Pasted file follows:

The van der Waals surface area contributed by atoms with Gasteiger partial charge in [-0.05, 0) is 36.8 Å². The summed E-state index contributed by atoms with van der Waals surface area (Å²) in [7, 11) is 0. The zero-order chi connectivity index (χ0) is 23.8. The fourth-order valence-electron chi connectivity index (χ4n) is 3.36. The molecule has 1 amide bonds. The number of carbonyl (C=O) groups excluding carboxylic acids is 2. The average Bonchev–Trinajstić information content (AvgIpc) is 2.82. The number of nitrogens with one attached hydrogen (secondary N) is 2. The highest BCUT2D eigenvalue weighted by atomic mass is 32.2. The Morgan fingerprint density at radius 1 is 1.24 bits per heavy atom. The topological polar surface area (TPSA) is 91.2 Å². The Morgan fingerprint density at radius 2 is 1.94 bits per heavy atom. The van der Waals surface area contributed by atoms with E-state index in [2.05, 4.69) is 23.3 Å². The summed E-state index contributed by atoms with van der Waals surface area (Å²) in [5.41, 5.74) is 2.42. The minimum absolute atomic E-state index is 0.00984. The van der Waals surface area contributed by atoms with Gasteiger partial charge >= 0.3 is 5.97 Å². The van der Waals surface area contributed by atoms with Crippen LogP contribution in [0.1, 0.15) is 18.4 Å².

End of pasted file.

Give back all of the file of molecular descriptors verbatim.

The van der Waals surface area contributed by atoms with Gasteiger partial charge in [-0.05, 0) is 36.8 Å². The summed E-state index contributed by atoms with van der Waals surface area (Å²) in [7, 11) is 0. The zero-order chi connectivity index (χ0) is 23.8. The fourth-order valence-electron chi connectivity index (χ4n) is 3.36. The molecule has 1 amide bonds. The number of carbonyl (C=O) groups excluding carboxylic acids is 2. The average Bonchev–Trinajstić information content (AvgIpc) is 2.82. The number of nitrogens with one attached hydrogen (secondary N) is 2. The highest BCUT2D eigenvalue weighted by atomic mass is 32.2. The Morgan fingerprint density at radius 1 is 1.24 bits per heavy atom. The topological polar surface area (TPSA) is 91.2 Å². The Morgan fingerprint density at radius 2 is 1.94 bits per heavy atom. The van der Waals surface area contributed by atoms with E-state index in [2.05, 4.69) is 23.3 Å². The summed E-state index contributed by atoms with van der Waals surface area (Å²) in [5.41, 5.74) is 2.42. The minimum absolute atomic E-state index is 0.00984. The van der Waals surface area contributed by atoms with Gasteiger partial charge >= 0.3 is 5.97 Å². The van der Waals surface area contributed by atoms with Crippen LogP contribution in [0.1, 0.15) is 18.4 Å².